With time new strains appeared in Mennonite pacifist thinking. “Nonresistance” seemed entirely too passive – learning from the examples of Mahatma Gandhi and Martin Luther King, Christian pacifists, Mennonites among them, began to explore the possibilities of nonviolent resistance. Further, more liberal Mennonite theologians thought that the Anabaptist heritage had to be adapted to the conditions of modernity, hence applied indirectly. A contribution to Mennonite peace theology from the generation of World War II conscientious objectors is that of the Harvard theologian Gordon D. Kaufman. His outlook has resonated with contemporary Mennonite theologians like the German Hans-Jürgen Goertz and Bethel College’s Duane Friesen. For Kaufman a three-dimensional theology must be broadened from the traditional one-dimensional appeal to sacred Scripture, to include the second dimension of the historical and personal situation of the interpreter, and the third dimension of current human knowledge (most of it unknown to the writers of the sacred texts). Moreover, the exclusive claim to revealed truth, not only of a particular Christian denomination, but of Christianity itself, must be transcended so that a respectful dialogue can take place among all religions and worldviews. The conception of “the body of Christ” must be expanded from the figure of Jesus, not only in the traditional manner to include the church, “the people of God,” but to include non-Christian incarnations of the divine – to make the point clear I would suggest (in a more explicit way than Kaufman or Friesen), Mahatma Gandhi, Nelson Mandela or David Suzuki. Kaufman and Friesen see the core of a peace theology in Jesus’ self-giving love. This goes beyond anti-militarism to the achievement of justice, the accomplishment of reconciliation (one thinks of the Truth and Reconciliation Commission set up in South Africa to bring about reconciliation among the peoples after the great crime of apartheid), and the search for “peace with our environment.” Such modern “liberal Mennonite” theologians think of their theology as practical and urgent, focused on the individual human life and the survival of humanity; by implication they think of traditional “one-dimensional” theology as antiquarian, focused on doctrinal correctness, and resigned to leave the issue of human survival to divine providence. They point to unexpected outcomes in recent history like the end of the Cold War as presenting a future saturated with eschatological hope, as well as the obvious fear that human beings may damage themselves and the planet.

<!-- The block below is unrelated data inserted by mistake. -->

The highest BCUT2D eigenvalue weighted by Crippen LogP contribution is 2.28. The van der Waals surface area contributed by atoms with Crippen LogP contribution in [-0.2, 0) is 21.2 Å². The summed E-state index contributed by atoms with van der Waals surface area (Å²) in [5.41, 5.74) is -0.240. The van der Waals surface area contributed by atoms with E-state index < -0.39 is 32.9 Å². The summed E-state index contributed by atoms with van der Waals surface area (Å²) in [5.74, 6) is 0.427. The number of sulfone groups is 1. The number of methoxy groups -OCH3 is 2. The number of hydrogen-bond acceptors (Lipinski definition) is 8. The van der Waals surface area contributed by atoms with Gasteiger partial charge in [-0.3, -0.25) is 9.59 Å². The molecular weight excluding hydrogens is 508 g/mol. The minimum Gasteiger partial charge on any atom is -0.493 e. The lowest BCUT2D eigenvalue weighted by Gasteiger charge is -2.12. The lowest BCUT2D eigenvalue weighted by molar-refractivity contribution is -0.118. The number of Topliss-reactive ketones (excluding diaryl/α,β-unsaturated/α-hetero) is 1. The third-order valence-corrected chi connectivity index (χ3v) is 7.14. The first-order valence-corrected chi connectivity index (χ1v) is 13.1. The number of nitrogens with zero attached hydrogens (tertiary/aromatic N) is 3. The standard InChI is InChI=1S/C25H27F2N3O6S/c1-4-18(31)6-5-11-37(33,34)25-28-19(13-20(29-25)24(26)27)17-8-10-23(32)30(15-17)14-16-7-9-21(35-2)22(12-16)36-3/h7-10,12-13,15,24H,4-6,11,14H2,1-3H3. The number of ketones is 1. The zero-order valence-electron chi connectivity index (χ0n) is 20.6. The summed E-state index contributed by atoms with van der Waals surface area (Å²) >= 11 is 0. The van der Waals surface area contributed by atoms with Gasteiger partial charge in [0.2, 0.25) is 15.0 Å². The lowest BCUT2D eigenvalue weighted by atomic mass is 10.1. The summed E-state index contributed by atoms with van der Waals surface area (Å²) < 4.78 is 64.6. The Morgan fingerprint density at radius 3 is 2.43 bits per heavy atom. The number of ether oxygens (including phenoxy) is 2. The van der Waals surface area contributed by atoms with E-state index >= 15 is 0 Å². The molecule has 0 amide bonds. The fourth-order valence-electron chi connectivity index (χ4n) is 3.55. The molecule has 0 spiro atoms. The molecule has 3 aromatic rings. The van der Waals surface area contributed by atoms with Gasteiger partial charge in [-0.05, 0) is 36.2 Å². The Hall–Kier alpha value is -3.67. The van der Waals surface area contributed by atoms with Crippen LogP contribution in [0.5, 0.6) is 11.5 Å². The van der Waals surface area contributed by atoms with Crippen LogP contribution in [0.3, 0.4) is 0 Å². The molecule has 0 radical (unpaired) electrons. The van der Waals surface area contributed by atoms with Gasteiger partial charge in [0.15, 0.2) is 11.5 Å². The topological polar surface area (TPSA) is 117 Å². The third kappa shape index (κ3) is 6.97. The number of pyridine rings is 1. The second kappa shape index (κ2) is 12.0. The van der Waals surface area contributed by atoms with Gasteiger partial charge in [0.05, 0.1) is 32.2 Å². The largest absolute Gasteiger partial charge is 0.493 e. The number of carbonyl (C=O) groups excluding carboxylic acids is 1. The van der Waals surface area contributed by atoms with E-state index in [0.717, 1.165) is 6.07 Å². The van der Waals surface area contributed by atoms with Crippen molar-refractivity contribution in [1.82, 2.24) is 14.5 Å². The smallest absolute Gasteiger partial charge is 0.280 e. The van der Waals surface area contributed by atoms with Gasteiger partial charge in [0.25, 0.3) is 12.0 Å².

In this first decade of the twenty-first century is the prophetic dissent of the sixteenth-century Anabaptists, as it has evolved, merely “utopian,” in the sense of hopelessly impractical? Perhaps that is how it looks in the American Midwest. I think, however, there is much to be said for the peace theology in Friesen’s, Goertz’s or Kaufman’s version. At the end of the 1980s and the beginning of the 1990s, the USA emerged as the world’s only superpower. After an unhappy century of military blocs confronting each other, European militarism is essentially dead. Who could have imagined that two out of three young men of the age for military service in Germany, of all places, would, for whatever combination of motives, decline service in the German Army and choose the alternative of civilian public service? But American militarism is by no means dead. What has happened since the end of the Cold War has not been to the benefit of the USA or of humanity. The use of “hard power,” of the sword, particularly in Iraq, happened in opposition to the will of most other countries; moreover, it has been a disastrous failure, especially for the people of Iraq, who have been its chief victims. Now voices are raised calling for America to return to its traditional use of “soft power,” to work through its leadership in international organizations like the UN and NATO, to scrupulously abide by international agreements and international law, to use its wealth for humanitarian purposes like the combating of poverty and disease. “Soft power” is certainly closer to the Christian peace message than the sword or the nuclear threat; but it falls short by far of any prophetic vision of the world. To return to the traditional issue of whether Christians can kill, it is sobering to realize that the death penalty is now as much the “peculiar institution” of the USA as was slavery in the early nineteenth century. It has been abandoned in Canada and throughout the European Union; this is a practice in which America keeps company with Russia, China, Iran and Saudi Arabia rather than the countries that share America’s democratic values. At a time when it is increasingly evident that the death penalty can and does lead to the execution of the innocent, some American politicians act as if they believe this is an irrelevant issue, “a small price to pay.” But Kauffman’s theme of “peace with our environment” or Friesen’s demand for “loyalty and respect for God’s creation” poses the really big issue – at this point in time only China and America seem willing to put the short-term flourishing of their economies above the long-term welfare of the planet. Only here in the USA have the paid spokesmen of Exxon-Mobil so covered over the hardening consensus of scientists that significant numbers of people still think that climate science is mere “socialist propaganda.” But at the same time farsighted capitalists are far ahead of the politicians in recognizing the creation of “green power” as an opportunity rather than a threat. We are at a point in human history where the peace message that was pushed aside into a separated community in the sixteenth century is essential as a barrier to the world’s penchant for self-destruction, whether by a nuclear, or, even more likely, by an environmental disaster. Whatever our specific religious or humanitarian commitments, we must approach this great challenge to our century with hope as well as fear.